Isolation of Japanese encephalitis virus from mosquitoes (Diptera: Culicidae) collected in the Western Province of Papua New Guinea, 1997-1998.

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  • 1 Department of Microbiology and Parasitology, The University of Queensland, Brisbane, Australia.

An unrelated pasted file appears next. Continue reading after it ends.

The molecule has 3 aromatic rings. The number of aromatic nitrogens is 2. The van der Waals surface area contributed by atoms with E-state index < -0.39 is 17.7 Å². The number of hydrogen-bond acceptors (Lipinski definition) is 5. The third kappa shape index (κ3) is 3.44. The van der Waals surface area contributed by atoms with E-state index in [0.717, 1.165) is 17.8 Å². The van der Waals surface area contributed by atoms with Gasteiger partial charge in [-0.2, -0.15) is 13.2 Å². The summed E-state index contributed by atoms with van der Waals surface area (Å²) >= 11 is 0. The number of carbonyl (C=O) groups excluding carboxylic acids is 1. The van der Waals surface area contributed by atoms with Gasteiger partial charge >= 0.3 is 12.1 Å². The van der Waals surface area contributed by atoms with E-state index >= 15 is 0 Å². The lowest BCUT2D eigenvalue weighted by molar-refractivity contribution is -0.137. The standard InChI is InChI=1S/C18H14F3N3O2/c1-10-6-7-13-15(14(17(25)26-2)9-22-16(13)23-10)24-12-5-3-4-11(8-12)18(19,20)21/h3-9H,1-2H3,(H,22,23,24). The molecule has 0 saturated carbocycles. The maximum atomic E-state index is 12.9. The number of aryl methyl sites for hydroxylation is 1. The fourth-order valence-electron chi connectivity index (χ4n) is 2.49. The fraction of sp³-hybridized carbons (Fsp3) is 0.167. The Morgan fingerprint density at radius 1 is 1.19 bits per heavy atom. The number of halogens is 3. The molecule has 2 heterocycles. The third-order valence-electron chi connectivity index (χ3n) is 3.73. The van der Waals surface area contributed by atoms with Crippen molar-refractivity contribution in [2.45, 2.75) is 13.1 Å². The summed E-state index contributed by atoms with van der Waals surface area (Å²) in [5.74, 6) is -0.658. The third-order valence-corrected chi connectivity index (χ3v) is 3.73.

After Japanese encephalitis (JE) virus emerged in the Torres Strait in Australia in 1995, investigations were initiated into the origin of the incursion. New Guinea was considered the most likely source, given its proximity to islands of the Torres Strait. Almost 400,000 adult mosquitoes were processed for virus isolation from 26 locations in the Western Province of Papua New Guinea (PNG) between February 1996 and February 1998, yielding three isolates of JE virus. Two isolates of Murray Valley encephalitis, 17 isolates of Sindbis, and 1 each of Sepik and Ross River viruses were also obtained. Nucleic acid sequences of the PNG JE isolates were determined in the prM region, and in a region overlapping a part of the fifth nonstructural protein and the 3' untranslated region. The PNG isolates belonged to genotype II, and shared > 99.2% identity with isolates from humans and mosquitoes from the Torres Strait, suggesting that PNG is the source of incursions of JE virus into Australia.